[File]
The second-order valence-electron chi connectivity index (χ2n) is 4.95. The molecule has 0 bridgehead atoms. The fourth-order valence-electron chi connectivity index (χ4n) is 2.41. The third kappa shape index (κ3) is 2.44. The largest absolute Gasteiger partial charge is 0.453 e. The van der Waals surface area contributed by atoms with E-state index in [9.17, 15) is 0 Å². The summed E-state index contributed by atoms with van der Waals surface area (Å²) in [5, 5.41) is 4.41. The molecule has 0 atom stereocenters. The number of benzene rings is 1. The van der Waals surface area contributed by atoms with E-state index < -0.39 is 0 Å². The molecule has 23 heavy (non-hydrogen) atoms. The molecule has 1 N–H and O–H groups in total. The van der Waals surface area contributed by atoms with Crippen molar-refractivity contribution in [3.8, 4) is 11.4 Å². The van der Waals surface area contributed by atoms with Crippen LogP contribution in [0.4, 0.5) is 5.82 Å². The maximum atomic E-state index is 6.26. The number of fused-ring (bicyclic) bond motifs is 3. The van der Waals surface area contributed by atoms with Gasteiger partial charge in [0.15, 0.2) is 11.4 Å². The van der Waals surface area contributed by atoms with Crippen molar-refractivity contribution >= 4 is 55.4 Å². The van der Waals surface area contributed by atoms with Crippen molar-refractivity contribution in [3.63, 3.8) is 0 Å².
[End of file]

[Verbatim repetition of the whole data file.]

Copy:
The second-order valence-electron chi connectivity index (χ2n) is 4.95. The molecule has 0 bridgehead atoms. The fourth-order valence-electron chi connectivity index (χ4n) is 2.41. The third kappa shape index (κ3) is 2.44. The largest absolute Gasteiger partial charge is 0.453 e. The van der Waals surface area contributed by atoms with E-state index in [9.17, 15) is 0 Å². The summed E-state index contributed by atoms with van der Waals surface area (Å²) in [5, 5.41) is 4.41. The molecule has 0 atom stereocenters. The number of benzene rings is 1. The van der Waals surface area contributed by atoms with E-state index < -0.39 is 0 Å². The molecule has 23 heavy (non-hydrogen) atoms. The molecule has 1 N–H and O–H groups in total. The van der Waals surface area contributed by atoms with Crippen molar-refractivity contribution in [3.8, 4) is 11.4 Å². The van der Waals surface area contributed by atoms with Crippen LogP contribution in [0.4, 0.5) is 5.82 Å². The maximum atomic E-state index is 6.26. The number of fused-ring (bicyclic) bond motifs is 3. The van der Waals surface area contributed by atoms with Gasteiger partial charge in [0.15, 0.2) is 11.4 Å². The van der Waals surface area contributed by atoms with Crippen molar-refractivity contribution >= 4 is 55.4 Å². The van der Waals surface area contributed by atoms with Crippen molar-refractivity contribution in [3.63, 3.8) is 0 Å².